classic cowboy tunes. For example, in the first scene, entitled Street in a Frontier Town, Copland used such tunes of the Wild West as Goodbye, Old Paint; The Old Chisholm Trail; Git Along, Little Dogies; The Streets of
Geruso 4 Laredo; and Great Grand-Dad. The songs throughout the piece are slightly changed, providing for great musical adaptation and amazing listening. But the composer decked them out with poly-rhythms, polytonal
harmonies, and dissonance made more striking because they fall on accent beats. The result is a music of powerful rhythmic thrust and vigorous physical activity, bursting with energy and excitement as it mounts to a
fortissimo climax.
Copland’s style brings about vivid pictures of colorful images of cowboy’s on horseback riding into town. The ensuing brawl is animated colorfully by the volume and intensity of the music. The point at which Billy kills his mother’s murderers is so beautifully depicted one can see Billy raising the knife and slaying the guilty men.
Listening to the music alone, one can envision the entire ballet from its picturesque beginning to the awe-inspiring conclusion. Copland once described a great symphony as a man-made Mississippi down which we irresistibly flow from the instant of our leave-taking to a long foreseen destination. Though this
may be true, Copland’s Billy the Kid may also be described in this fashion. The beginning captivates the audience and holds their focus all the way to the spectacular finale. For those who know the story, the music alone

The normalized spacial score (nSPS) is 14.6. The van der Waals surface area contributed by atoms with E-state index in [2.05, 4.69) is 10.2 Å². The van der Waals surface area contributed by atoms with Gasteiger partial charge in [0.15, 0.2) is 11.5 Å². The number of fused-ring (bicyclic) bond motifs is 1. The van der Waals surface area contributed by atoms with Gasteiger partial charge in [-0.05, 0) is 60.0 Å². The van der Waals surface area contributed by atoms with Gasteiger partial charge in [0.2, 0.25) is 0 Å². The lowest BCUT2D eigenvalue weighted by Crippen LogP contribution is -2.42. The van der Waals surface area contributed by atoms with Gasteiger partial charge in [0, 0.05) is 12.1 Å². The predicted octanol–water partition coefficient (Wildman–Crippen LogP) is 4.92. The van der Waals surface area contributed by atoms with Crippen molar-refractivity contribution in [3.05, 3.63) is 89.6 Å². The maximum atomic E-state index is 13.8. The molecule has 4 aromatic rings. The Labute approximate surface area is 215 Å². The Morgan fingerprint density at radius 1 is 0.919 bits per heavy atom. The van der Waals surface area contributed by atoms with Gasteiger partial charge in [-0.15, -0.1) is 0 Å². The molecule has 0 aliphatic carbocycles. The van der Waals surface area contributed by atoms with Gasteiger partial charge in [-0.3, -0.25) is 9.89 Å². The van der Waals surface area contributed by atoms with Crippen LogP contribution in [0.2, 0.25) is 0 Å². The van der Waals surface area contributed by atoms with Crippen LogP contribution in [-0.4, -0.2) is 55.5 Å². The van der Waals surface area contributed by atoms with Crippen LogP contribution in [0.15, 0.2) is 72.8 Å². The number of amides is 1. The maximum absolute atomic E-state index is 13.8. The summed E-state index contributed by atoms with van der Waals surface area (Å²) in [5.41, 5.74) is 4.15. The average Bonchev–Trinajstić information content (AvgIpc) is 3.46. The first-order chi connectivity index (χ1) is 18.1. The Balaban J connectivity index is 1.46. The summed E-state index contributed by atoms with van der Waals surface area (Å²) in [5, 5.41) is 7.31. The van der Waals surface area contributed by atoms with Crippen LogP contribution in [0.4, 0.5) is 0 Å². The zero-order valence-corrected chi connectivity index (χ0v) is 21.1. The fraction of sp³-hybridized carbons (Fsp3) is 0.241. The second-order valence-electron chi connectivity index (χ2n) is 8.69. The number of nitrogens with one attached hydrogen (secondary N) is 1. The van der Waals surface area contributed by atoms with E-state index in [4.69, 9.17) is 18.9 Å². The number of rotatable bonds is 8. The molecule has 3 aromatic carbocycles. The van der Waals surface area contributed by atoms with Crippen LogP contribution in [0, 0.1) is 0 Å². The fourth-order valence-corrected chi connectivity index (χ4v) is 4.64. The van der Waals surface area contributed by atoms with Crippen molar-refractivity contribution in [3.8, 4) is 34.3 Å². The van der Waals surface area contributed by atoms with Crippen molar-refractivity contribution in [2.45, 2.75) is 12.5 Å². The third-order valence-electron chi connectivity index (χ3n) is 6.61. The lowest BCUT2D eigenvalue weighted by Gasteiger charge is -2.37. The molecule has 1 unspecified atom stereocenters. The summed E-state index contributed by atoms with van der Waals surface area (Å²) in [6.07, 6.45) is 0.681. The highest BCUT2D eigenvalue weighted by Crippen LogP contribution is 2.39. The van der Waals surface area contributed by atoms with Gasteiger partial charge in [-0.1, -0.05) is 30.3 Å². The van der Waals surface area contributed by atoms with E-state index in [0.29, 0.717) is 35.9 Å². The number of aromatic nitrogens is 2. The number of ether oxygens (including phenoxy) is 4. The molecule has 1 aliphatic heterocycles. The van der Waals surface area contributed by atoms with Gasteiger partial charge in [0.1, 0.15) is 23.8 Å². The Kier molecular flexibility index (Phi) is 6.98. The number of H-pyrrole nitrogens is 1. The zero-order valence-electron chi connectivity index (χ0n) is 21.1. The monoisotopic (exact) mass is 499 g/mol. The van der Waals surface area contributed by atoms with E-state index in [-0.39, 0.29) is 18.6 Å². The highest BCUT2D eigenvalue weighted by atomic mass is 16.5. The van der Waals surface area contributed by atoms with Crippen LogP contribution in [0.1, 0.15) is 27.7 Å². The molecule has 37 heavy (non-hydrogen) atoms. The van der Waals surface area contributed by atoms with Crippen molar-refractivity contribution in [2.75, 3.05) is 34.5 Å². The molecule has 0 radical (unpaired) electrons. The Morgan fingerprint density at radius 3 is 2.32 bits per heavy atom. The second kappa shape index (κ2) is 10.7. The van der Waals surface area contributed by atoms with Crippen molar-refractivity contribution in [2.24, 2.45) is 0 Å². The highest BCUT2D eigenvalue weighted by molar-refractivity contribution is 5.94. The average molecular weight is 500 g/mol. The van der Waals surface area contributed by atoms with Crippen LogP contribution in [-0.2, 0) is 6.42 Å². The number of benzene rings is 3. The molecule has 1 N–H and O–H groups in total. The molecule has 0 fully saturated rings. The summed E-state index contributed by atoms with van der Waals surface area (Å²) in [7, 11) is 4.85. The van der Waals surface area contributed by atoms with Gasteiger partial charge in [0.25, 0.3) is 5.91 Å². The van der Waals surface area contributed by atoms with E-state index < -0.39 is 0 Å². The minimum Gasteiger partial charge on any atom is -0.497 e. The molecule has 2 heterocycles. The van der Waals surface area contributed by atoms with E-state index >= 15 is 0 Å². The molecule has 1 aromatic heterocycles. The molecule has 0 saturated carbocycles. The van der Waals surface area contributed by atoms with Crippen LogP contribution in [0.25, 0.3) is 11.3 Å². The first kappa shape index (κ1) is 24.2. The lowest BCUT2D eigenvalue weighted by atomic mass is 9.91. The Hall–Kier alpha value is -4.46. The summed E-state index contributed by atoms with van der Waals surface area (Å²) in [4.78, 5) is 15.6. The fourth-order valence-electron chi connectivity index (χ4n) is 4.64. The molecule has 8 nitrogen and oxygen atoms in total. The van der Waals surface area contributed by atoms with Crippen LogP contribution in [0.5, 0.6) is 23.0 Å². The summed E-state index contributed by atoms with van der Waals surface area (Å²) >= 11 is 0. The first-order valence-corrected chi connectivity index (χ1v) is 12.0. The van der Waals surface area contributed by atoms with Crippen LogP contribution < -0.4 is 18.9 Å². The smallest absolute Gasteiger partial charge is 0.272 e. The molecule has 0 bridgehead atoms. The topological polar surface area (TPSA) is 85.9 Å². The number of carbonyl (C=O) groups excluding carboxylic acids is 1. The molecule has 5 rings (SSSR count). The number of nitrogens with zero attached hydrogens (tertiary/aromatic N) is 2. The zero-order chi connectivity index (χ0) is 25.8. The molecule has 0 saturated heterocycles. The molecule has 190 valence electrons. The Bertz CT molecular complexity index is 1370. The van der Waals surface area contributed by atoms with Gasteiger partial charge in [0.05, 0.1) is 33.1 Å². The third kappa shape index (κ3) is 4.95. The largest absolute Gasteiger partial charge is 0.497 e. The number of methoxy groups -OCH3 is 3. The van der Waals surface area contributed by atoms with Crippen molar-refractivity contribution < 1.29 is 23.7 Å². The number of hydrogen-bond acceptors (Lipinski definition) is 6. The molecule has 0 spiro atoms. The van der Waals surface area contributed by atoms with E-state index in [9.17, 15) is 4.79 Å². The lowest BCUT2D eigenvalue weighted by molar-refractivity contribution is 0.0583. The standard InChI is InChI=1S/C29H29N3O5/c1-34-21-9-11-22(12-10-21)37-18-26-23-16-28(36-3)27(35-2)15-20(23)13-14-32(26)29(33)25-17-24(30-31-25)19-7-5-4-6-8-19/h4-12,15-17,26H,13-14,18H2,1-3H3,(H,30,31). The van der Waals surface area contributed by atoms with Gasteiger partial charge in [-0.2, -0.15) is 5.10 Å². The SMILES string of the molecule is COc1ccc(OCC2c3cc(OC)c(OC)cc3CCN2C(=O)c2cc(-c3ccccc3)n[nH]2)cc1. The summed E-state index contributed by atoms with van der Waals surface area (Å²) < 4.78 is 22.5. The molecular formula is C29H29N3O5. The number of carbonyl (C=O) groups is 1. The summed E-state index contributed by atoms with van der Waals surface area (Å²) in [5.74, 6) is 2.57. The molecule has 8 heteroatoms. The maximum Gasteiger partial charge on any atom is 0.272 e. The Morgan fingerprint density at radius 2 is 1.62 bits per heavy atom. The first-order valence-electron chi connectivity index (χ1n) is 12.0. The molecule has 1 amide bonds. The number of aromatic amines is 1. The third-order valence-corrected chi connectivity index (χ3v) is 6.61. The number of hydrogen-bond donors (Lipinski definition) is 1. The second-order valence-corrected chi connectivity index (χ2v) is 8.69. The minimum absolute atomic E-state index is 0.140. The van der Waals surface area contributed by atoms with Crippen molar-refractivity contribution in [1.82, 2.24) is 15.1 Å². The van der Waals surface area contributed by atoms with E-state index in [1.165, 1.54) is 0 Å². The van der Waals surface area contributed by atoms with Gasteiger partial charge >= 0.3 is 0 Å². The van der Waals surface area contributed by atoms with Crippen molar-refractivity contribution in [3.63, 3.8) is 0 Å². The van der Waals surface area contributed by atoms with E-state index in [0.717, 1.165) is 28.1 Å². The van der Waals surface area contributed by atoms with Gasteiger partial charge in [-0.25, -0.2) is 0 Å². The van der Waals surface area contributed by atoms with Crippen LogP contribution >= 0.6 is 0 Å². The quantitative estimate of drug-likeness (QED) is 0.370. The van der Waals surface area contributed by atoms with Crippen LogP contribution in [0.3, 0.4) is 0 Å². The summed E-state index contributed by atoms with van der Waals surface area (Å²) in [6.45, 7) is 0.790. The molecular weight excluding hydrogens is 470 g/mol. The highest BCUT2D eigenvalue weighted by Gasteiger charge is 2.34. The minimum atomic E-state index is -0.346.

will bring Geruso 5 about auditory pleasure; for those who do not know the story, the story along with the entrancing music will undoubtedly arouse enjoyment. Copland’s works have effected music in many ways, as is evidenced by his numerous awards. These awards include the New York Music Critics Circle Award, a Pulitzer Prize, an Academy Award, a Congressional Medal for patriotism, the Boston Symphony Award of Merit, and his Third Symphony was singled out by the Music Critics Circle as the most important new orchestral
work by an American composer. His greatness can also be seen in the way others talk about his work. In 1946, Dr. Serge Koussevitzky described Copland’s Third Symphony as the greatest American symphony-it goes from the
heart to the heart. The fact that his contemporaries thought so highly of him shows, in effect, that he was one of the greatest composers of his time.

The fact that his contemporaries gave him many awards proves that he was one of the greatest composers of his time. Still, the strongest point in proving his greatness is that fact that he was able to adapt to the changes around him. By his own admission, …an entirely new public for music had grown up around the radio and phonograph. It made no sense to ignore them and to continue writing as if they did not exist. I felt that it was worth the effort to see if I couldn’t say what I had to say in the simplest possible terms. His success in changing to the times speaks volumes about his ingenuity. Many people have an extremely difficult time dealing with
change and adapting to it. Copland’s fluidity dealing with change was amazing. The fact that he kept up with the changing times and did it with great success is amazing; he didn’t miss a beat”